Law Enforcement News

Vol. XXXI, No. 634 A publication of John Jay College of Criminal Justice/CUNY July 2005

[LEN Home] - [Masthead] - [Past Issues] SUBSCRIBE

In this issue:

Around The Nation: A coast-to-coast roundup of police news.
Boston post-mortem: Less-than-lethal doesn’t mean non-lethal. Page 1.
The heat is on: New problem with fiery Crown Vics. Page 1.
Mixed message: Officers reinstated in stat fix. Page 4.
Matrix resurrected? Seeking a successor to anticrime database. Page 4.
Home, sweet home: St. Louis officers win easing of residency rules. Page 5.
Kid gloves: Changes urged in LAPD discipline. Page 5.
Color-coding: Does Oklahoma criminal justice have it in for blacks? Page 5.
People & Places: Ready for a closeup; on to academia; seeking stability; money talks, chief walks; second time’s the charm; back to the front; best & brightest. Pages 6, 7.
Time Capsules: 25 years ago in LEN. Page 7.
Where they don’t belong: Illegal immigrants face trespass charges. Page 8.
Tragedy’s legacy. Tacoma pushes family justice project. Page 10.
Short Takes: Easy-to-digest news capsules. Page 11.
New dimensions: Crime databases expand in Baltimore, NYC. Page 11.
Criminal Justice Library: Governing by network; psychology & the law. Page 12.
Forum: Summer variations in crime. Page 13.
Dogs & decrees: PERF eyes use of force. Page 14.

 
 People & Places

Ready for a closeup

     Along with television stars from the programs “Lost” and “West Wing,” the Piscataquis County, Me., Sheriff’s Department will also be featured in the upcoming film “Whispers” — or at least its vehicles will be.

     When first approached by Whisper Productions Inc. of Vancouver, B.C., Canada, about using the department’s name on vehicles in the film, Sheriff John Goggin declined. He was worried, he told The Bangor Daily News, that the movie might contain pornography. But once he read the script, and saw who would be in the cast, he changed his mind....

On to academia

     Maybe one day some new technology will allow forensic scientists to identify the remains of more than 1,000 victims of the Sept. 11, 2001, terrorist attacks. But until then, Dr. Robert Shaler, chief forensic biologist at the New York City medical examiner’s office, has accepted science’s limitations as well as his own.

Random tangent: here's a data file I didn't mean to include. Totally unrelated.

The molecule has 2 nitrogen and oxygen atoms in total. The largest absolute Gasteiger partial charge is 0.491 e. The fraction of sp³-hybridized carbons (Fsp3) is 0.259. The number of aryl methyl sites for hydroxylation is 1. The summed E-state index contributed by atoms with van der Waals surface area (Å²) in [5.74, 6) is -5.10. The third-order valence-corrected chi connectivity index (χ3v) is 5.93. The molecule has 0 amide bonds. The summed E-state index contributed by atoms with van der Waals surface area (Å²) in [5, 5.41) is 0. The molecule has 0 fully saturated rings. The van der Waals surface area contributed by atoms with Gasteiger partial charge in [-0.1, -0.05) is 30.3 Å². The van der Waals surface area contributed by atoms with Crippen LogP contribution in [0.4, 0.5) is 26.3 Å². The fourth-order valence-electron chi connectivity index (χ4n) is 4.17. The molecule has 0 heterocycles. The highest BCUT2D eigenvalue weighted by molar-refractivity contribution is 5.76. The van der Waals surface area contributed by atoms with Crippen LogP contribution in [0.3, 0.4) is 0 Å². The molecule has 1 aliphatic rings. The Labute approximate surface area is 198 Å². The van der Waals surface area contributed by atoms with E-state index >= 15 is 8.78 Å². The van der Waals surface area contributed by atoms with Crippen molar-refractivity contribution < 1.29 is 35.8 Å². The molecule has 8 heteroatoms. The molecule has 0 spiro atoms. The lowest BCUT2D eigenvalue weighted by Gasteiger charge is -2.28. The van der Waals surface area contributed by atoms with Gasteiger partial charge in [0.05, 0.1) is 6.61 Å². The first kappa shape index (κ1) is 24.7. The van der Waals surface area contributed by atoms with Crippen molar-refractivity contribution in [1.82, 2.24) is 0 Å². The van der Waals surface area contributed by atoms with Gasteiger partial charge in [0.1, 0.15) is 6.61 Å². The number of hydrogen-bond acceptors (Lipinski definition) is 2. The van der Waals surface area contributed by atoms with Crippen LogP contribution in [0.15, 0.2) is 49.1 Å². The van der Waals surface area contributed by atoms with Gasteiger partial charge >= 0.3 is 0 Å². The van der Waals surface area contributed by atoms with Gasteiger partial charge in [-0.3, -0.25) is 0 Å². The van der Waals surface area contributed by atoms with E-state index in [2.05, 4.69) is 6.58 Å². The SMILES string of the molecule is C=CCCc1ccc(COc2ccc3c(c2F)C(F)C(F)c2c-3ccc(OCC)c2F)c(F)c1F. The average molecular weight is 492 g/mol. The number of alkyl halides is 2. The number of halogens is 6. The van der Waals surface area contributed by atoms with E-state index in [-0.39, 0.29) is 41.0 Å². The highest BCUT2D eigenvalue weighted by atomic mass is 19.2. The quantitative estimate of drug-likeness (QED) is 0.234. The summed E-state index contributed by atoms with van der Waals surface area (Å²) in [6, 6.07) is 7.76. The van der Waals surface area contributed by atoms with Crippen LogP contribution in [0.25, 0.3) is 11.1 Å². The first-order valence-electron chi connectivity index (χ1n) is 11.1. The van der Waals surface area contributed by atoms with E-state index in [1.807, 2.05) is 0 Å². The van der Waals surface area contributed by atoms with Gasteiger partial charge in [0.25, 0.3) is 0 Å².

The 62-year-old Shaler said he had promised himself that he would retire once his work at the World Trade Center was done. Stress, he said, contributed to a heart attack he suffered in 2003. Sticking to his plan, Shaler is leaving to help launch a new four-year forensics major at Pennsylvania State University. ...

Seeking stability

     Cranston, R.I.’s new police chief wants a five-year contract, but City Council members are concerned that such an agreement would not only violate the municipal charter, but leave any future mayor with an employee who could not be removed.

     Maj. Stephen McGrath, 44, took over the agency in February. He succeeded Col. Michael Chalek, 47, who retired after a 27-year career. For the past three years, McGrath had served as Chalek’s second-in-command....

Second time is the charm

     Missouri Valley, Iowa, City Council members believe they have it right this time with the appointment of Edward Murray, the second person to be named police chief there in June.

     The town had been without a chief for 16 months, after Jason Smith left in August 2004. The department was run on an interim basis until, following a nine-month search, officials unanimously selected David Howley, 45, a retired New York City police lieutenant and former chief of Edison, N.J., who said he looked forward to the job. ...

Back to the front

     Two years after joining the senior management staff of the Police Executive Research Forum, former Lakeland, Fla., police chief Clifford Diamond has returned to the front lines of law enforcement.

     Diamond, 50, was chosen in April to lead the El Cajon, Calif., force. He was selected by City Manager Kathy Henry out of a pool of 30 applicants, including some insiders....

Best and brightest

     As a municipal police chief and a former executive director of the Police Executive Research Forum, Charlotte-Mecklenburg, N.C.’s Darrel W. Stephens has brought about a sea change in the way law enforcement thinks about its job and itself. For his contributions to the profession, PERF honored him recently by presenting him with the group’s 2005 national leadership award.

     “Darrel has always challenged the status quo in policing,” said Chuck Wexler, PERF’s executive director. “He has been a national leader in advancing innovations in the field and in supporting those willing to try cutting-edge approaches to addressing crime. When police chiefs want advice on what works, they call Darrel.”...